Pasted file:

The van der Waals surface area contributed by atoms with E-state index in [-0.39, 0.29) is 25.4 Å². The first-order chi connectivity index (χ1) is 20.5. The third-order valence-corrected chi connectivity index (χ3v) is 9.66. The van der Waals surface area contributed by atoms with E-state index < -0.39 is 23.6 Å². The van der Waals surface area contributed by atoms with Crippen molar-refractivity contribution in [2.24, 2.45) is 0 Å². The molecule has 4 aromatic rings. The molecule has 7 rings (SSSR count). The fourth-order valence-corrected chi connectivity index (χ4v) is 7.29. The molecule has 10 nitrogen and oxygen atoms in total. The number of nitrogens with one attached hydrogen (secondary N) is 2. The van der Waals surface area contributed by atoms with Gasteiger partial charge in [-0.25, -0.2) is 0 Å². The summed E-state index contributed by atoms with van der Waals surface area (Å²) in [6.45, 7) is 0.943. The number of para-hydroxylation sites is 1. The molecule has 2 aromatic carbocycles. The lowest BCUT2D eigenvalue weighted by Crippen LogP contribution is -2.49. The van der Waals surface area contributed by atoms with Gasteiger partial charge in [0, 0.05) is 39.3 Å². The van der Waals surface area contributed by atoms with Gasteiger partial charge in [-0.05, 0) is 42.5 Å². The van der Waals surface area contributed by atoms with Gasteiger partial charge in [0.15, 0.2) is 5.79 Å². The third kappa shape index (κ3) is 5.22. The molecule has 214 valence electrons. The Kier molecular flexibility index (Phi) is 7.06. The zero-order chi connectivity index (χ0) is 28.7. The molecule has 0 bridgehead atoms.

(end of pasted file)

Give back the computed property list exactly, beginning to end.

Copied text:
The van der Waals surface area contributed by atoms with E-state index in [-0.39, 0.29) is 25.4 Å². The first-order chi connectivity index (χ1) is 20.5. The third-order valence-corrected chi connectivity index (χ3v) is 9.66. The van der Waals surface area contributed by atoms with E-state index < -0.39 is 23.6 Å². The van der Waals surface area contributed by atoms with Crippen molar-refractivity contribution in [2.24, 2.45) is 0 Å². The molecule has 4 aromatic rings. The molecule has 7 rings (SSSR count). The fourth-order valence-corrected chi connectivity index (χ4v) is 7.29. The molecule has 10 nitrogen and oxygen atoms in total. The number of nitrogens with one attached hydrogen (secondary N) is 2. The van der Waals surface area contributed by atoms with Gasteiger partial charge in [-0.25, -0.2) is 0 Å². The summed E-state index contributed by atoms with van der Waals surface area (Å²) in [6.45, 7) is 0.943. The number of para-hydroxylation sites is 1. The molecule has 2 aromatic carbocycles. The lowest BCUT2D eigenvalue weighted by Crippen LogP contribution is -2.49. The van der Waals surface area contributed by atoms with Gasteiger partial charge in [0, 0.05) is 39.3 Å². The van der Waals surface area contributed by atoms with Gasteiger partial charge in [-0.05, 0) is 42.5 Å². The van der Waals surface area contributed by atoms with Gasteiger partial charge in [0.15, 0.2) is 5.79 Å². The third kappa shape index (κ3) is 5.22. The molecule has 214 valence electrons. The Kier molecular flexibility index (Phi) is 7.06. The zero-order chi connectivity index (χ0) is 28.7. The molecule has 0 bridgehead atoms.